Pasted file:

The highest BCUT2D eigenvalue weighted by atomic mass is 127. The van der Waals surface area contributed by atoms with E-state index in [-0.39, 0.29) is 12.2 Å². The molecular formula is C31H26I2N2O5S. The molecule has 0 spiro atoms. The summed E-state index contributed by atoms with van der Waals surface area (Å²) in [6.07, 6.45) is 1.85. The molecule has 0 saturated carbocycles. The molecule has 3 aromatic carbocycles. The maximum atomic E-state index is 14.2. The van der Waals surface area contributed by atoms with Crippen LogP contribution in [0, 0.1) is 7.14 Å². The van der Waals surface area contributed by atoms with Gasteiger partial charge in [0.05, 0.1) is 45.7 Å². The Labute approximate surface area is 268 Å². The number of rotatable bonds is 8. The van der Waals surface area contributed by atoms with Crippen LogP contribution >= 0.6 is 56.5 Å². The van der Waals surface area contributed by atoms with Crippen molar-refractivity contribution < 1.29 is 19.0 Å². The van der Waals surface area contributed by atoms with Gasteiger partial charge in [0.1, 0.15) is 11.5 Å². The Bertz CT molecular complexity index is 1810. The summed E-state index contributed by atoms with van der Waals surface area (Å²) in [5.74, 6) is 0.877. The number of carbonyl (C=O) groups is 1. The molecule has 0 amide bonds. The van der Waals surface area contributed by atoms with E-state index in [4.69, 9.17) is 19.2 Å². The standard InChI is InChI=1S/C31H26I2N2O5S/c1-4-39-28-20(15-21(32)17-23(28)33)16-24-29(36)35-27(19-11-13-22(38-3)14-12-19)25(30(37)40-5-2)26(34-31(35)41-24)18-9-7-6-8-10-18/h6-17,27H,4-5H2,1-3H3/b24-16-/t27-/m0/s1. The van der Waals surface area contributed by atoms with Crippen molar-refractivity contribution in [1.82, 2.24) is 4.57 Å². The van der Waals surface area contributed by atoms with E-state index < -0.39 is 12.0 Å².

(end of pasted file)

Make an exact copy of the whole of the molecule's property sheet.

The highest BCUT2D eigenvalue weighted by atomic mass is 127. The van der Waals surface area contributed by atoms with E-state index in [-0.39, 0.29) is 12.2 Å². The molecular formula is C31H26I2N2O5S. The molecule has 0 spiro atoms. The summed E-state index contributed by atoms with van der Waals surface area (Å²) in [6.07, 6.45) is 1.85. The molecule has 0 saturated carbocycles. The molecule has 3 aromatic carbocycles. The maximum atomic E-state index is 14.2. The van der Waals surface area contributed by atoms with Crippen LogP contribution in [0, 0.1) is 7.14 Å². The van der Waals surface area contributed by atoms with Gasteiger partial charge in [0.05, 0.1) is 45.7 Å². The Labute approximate surface area is 268 Å². The number of rotatable bonds is 8. The van der Waals surface area contributed by atoms with Crippen LogP contribution >= 0.6 is 56.5 Å². The van der Waals surface area contributed by atoms with Crippen molar-refractivity contribution < 1.29 is 19.0 Å². The van der Waals surface area contributed by atoms with Gasteiger partial charge in [0.1, 0.15) is 11.5 Å². The Bertz CT molecular complexity index is 1810. The summed E-state index contributed by atoms with van der Waals surface area (Å²) in [5.74, 6) is 0.877. The number of carbonyl (C=O) groups is 1. The molecule has 0 amide bonds. The van der Waals surface area contributed by atoms with E-state index in [4.69, 9.17) is 19.2 Å². The standard InChI is InChI=1S/C31H26I2N2O5S/c1-4-39-28-20(15-21(32)17-23(28)33)16-24-29(36)35-27(19-11-13-22(38-3)14-12-19)25(30(37)40-5-2)26(34-31(35)41-24)18-9-7-6-8-10-18/h6-17,27H,4-5H2,1-3H3/b24-16-/t27-/m0/s1. The van der Waals surface area contributed by atoms with Crippen molar-refractivity contribution in [1.82, 2.24) is 4.57 Å². The van der Waals surface area contributed by atoms with E-state index < -0.39 is 12.0 Å².